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I have a friend who is trying to build a wooden retaining wall around a trampoline. He wants the wall to be in the shape of a regular polygon with sides between $24"-30"$. He asked me to figure out how many sides he should make it, and then calculate the angles so that he knows how to cut the wood. The trampoline has a diameter of $16'$.

So I attacked the problem at first using Geometry. I found that the area of the trampoline is approximately $201.1$ $ft^2$. Then I used the regular polygon formula $A=\frac{a\cdot p}{2}$, where $a$ is the apothem and $p$ is the perimeter for all sides from $24"-30"$. To make a long story short. I found that a polygon of $24$ sides with $26"$ sides would best do the trick, and another mathematics friend of mine concurred. Since we have 24 sides, using the internal angle formula, I know that the sum of the interir angles is $A(24)=180(24-2)=3960$ which means each of the $24$ angles should be $165$ degrees. Halving this gives me cuts of $82.5$ degrees.

However, using Trig, if the long side of the triangle is $96"$ and the short side is $13"$, then $\tan{\theta}=\frac{96}{13}$ which implies that $\theta=82.288$, not $82.5$

Why the discrepancy? I know these numbers are close, but shouldn't the math agree? I don't see where my error lies if there is an error in my math.

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  • $\begingroup$ As you state, your calculation $\tan\theta = 96/13$ is for a right triangle with "long side" (the polygon's apothem) of $96$ inches and "short side" (half the polygon's side-length) of $13$ inches. The problem is that $96$ inches is the radius of the trampoline, NOT the apothem of the polygonal wall. The apothem is actually about $98.74$ inches, so that $\theta \approx \text{atan}(98.74/13) \approx 82.4996^\circ$, which "agrees" with the true value of $82.5^\circ$. $\endgroup$ – Blue May 1 '14 at 11:52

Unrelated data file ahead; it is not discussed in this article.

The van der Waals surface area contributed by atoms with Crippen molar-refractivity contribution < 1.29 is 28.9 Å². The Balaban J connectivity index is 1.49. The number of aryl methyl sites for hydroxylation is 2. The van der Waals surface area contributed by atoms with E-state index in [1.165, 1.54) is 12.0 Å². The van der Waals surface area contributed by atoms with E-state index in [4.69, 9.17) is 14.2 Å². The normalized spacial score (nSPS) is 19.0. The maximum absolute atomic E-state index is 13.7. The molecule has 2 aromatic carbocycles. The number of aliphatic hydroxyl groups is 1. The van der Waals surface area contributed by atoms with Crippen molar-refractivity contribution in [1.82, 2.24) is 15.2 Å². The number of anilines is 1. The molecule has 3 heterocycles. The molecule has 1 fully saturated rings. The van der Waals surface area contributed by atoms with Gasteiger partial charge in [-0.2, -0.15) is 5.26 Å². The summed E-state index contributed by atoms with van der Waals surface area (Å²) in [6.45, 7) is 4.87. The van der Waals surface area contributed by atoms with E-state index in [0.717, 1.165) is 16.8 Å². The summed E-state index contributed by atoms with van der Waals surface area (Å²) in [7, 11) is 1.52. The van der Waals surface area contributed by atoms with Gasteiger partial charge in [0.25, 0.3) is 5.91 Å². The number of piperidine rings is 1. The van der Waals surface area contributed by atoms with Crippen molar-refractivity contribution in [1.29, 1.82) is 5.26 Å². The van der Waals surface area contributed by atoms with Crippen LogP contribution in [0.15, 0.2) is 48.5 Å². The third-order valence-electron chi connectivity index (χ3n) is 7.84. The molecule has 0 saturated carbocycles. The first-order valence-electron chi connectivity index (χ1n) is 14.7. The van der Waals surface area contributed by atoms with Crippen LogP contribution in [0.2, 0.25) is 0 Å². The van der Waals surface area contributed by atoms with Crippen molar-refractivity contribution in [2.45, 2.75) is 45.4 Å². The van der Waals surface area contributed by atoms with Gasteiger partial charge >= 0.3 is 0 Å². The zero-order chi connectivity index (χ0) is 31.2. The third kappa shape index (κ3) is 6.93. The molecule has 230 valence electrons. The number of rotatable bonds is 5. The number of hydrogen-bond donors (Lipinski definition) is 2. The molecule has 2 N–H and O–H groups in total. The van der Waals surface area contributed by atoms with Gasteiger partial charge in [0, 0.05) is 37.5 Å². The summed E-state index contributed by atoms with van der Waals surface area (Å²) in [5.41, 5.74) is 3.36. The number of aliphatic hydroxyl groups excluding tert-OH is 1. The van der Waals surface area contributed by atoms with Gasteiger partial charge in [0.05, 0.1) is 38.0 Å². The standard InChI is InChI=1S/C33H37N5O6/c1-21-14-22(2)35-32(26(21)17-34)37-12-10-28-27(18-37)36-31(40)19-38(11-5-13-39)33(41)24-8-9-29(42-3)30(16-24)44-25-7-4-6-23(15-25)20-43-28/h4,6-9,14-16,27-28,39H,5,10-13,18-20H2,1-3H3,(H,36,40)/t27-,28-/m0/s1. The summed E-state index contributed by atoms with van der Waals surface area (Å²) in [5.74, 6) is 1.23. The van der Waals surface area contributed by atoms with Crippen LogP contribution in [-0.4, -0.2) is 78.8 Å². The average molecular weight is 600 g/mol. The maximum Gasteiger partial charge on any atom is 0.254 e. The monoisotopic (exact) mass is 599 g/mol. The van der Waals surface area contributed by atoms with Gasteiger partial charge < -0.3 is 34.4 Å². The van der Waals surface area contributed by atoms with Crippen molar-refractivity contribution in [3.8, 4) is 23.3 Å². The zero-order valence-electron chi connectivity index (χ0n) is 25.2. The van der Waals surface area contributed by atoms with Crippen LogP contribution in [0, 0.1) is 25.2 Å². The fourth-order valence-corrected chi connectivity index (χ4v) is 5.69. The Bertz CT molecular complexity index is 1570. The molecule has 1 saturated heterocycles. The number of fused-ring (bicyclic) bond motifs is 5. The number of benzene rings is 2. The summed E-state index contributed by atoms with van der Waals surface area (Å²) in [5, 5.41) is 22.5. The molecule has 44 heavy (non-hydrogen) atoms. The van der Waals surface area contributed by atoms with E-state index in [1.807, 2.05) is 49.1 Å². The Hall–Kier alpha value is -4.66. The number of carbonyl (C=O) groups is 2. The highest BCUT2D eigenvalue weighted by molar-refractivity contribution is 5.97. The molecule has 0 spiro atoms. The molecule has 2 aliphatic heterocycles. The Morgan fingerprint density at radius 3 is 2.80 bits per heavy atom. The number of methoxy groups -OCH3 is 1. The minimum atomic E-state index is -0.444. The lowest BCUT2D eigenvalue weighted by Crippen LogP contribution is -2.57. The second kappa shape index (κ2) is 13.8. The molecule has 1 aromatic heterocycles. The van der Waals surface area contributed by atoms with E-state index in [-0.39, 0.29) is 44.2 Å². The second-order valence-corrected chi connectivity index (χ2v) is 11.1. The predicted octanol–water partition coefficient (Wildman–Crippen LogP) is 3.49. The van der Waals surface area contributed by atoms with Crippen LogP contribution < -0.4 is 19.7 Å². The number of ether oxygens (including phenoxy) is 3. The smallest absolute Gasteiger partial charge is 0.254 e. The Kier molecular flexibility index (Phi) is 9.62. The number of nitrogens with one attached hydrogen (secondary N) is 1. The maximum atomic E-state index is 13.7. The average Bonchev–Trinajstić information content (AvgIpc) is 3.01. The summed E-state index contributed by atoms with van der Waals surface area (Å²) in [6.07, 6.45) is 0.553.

• $\begingroup$ Right, but if the circle is inscribed, then the apothem would be the midpoint of the side, which is tangent to the circle. Therefore the apothem should be the radius. In the picture below for the given answer, it's as if the midpoint of LM is tangent to the circle. $\endgroup$ – Iceman May 1 '14 at 12:43
  • $\begingroup$ Since the apothem is perpendicular to the side, which is tangent to the circle, this means that the apothem is the radius, right? $\endgroup$ – Iceman May 1 '14 at 12:50
  • $\begingroup$ If the polygon were tangent to the circle, then yes: the apothem would match the radius. However, a $24$-gon of side-length of $26$ inches is NOT tangent to the circle of radius $96$ inches. As I mentioned in my first comment, the apothem of such a $24$-gon is $98.74$ inches. In other words, the side length you chose ($26$ inches) gives only an approximation of the perfectly-circumscribing $24$-gon; the wall is slightly too large for the trampoline (which is probably a good thing). For a snug (tangential) fit, the side-length should be closer to $25.2773$ inches. $\endgroup$ – Blue May 1 '14 at 13:02
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    $\begingroup$ Okay, i think I get it...it is physically impossible to have a 24-gon with exactly both 26" sides and 8' apothem. There must have been a level of rounding i forgot to take into account. Then the million dollar question is this: knowing the apothem, how do you calculate the actual side length for an $n$-gon? Clearly, if the apothem is 8 ft, then there should be a way to calculate right? $\endgroup$ – Iceman May 1 '14 at 13:16